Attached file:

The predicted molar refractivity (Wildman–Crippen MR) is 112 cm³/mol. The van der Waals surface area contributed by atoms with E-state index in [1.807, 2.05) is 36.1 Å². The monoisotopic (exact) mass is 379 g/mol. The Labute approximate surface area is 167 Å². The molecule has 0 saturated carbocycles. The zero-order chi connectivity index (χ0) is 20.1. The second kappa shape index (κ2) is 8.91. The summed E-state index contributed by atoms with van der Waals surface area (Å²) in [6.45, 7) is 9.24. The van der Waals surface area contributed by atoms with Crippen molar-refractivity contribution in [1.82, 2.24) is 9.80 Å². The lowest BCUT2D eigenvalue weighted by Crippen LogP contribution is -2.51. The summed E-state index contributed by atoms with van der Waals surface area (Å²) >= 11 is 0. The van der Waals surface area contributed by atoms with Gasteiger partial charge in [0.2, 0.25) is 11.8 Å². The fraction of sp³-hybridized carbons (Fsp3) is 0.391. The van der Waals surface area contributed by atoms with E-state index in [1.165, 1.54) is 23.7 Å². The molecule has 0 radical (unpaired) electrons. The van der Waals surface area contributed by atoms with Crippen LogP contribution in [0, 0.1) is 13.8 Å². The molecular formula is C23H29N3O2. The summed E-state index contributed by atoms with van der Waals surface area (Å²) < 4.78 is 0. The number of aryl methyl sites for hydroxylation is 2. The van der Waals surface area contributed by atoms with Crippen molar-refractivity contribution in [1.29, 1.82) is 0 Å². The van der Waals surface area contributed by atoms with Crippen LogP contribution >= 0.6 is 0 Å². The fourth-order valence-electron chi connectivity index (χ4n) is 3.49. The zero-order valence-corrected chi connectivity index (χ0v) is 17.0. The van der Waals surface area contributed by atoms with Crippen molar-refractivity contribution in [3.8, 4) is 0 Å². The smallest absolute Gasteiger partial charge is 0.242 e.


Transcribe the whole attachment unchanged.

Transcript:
The predicted molar refractivity (Wildman–Crippen MR) is 112 cm³/mol. The van der Waals surface area contributed by atoms with E-state index in [1.807, 2.05) is 36.1 Å². The monoisotopic (exact) mass is 379 g/mol. The Labute approximate surface area is 167 Å². The molecule has 0 saturated carbocycles. The zero-order chi connectivity index (χ0) is 20.1. The second kappa shape index (κ2) is 8.91. The summed E-state index contributed by atoms with van der Waals surface area (Å²) in [6.45, 7) is 9.24. The van der Waals surface area contributed by atoms with Crippen molar-refractivity contribution in [1.82, 2.24) is 9.80 Å². The lowest BCUT2D eigenvalue weighted by Crippen LogP contribution is -2.51. The summed E-state index contributed by atoms with van der Waals surface area (Å²) >= 11 is 0. The van der Waals surface area contributed by atoms with Gasteiger partial charge in [0.2, 0.25) is 11.8 Å². The fraction of sp³-hybridized carbons (Fsp3) is 0.391. The van der Waals surface area contributed by atoms with E-state index in [1.165, 1.54) is 23.7 Å². The molecule has 0 radical (unpaired) electrons. The van der Waals surface area contributed by atoms with Crippen LogP contribution in [0, 0.1) is 13.8 Å². The molecular formula is C23H29N3O2. The summed E-state index contributed by atoms with van der Waals surface area (Å²) < 4.78 is 0. The number of aryl methyl sites for hydroxylation is 2. The van der Waals surface area contributed by atoms with Crippen molar-refractivity contribution in [1.29, 1.82) is 0 Å². The van der Waals surface area contributed by atoms with Crippen LogP contribution >= 0.6 is 0 Å². The fourth-order valence-electron chi connectivity index (χ4n) is 3.49. The zero-order valence-corrected chi connectivity index (χ0v) is 17.0. The van der Waals surface area contributed by atoms with Crippen molar-refractivity contribution in [3.8, 4) is 0 Å². The smallest absolute Gasteiger partial charge is 0.242 e.